For many Americans (four out of five), finding a great deal or discount is important and something they think about during the entire purchase journey. Whether you offer promotions to your email list and encourage in-person sales or invest in signage for your store, promotions are an expected part of the buyer journey. Many businesses utilize opt-in texting as the perfect channel to suggest offers and convert leads.
Test Offers: Just like you would test sales or promotions on your homepage online, it’s important to see what the in-person customer wants to see on sale. And to maintain your omnichannel marketing strategy, consider syncing messaging across your in-person and online communications.
Your turn—how can your business convert more leads.
Online and in-person conversion techniques are endless, so it’s important to narrow down what’s right for your business. Experts recommend prioritizing a few techniques, testing and retesting, implementing a plan on those techniques, and then adding in additional options as you get more comfortable.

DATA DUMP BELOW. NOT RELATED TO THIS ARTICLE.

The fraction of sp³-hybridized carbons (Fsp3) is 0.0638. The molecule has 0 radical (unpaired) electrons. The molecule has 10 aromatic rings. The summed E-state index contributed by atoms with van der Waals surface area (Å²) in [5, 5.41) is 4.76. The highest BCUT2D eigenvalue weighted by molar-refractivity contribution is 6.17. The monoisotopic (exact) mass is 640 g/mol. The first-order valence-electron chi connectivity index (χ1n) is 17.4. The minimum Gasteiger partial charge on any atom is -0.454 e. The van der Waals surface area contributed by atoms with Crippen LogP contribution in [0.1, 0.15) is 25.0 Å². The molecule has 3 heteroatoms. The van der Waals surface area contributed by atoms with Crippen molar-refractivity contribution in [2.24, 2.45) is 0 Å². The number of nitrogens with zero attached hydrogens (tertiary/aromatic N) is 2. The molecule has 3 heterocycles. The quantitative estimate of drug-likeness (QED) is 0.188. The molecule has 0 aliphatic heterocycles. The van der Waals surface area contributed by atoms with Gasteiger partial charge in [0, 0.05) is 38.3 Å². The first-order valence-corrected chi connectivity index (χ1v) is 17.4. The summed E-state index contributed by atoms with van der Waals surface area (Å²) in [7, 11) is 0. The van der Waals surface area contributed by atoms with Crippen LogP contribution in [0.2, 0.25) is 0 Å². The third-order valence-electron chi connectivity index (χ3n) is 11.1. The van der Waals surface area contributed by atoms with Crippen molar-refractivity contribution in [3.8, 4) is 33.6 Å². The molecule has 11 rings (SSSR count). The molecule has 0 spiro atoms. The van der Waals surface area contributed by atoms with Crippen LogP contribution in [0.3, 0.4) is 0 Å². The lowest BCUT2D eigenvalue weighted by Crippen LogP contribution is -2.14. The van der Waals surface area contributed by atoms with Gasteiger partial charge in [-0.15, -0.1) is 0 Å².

For many businesses, converting leads both online and in person becomes easier by increasing communication with their prospects:
- Greet customers online and in person with personalized messages
- Add a web chat feature to the website
- Text customized messages and offers
Press send with Podium.
Podium offers a suite of tools that can help communicate more with prospects and convert more leads. From getting found online to winning repeat business, Podium powers every step. It’s the simplest way to connect to consumers by pressing send—talking to customers, collecting reviews, and gathering insights in real-time through text.
- Press send to convert more leads with frictionless communication
- Press send to retain customers by staying connected to them throughout the customer journey
- Press send to save time by making work more efficient for you and your team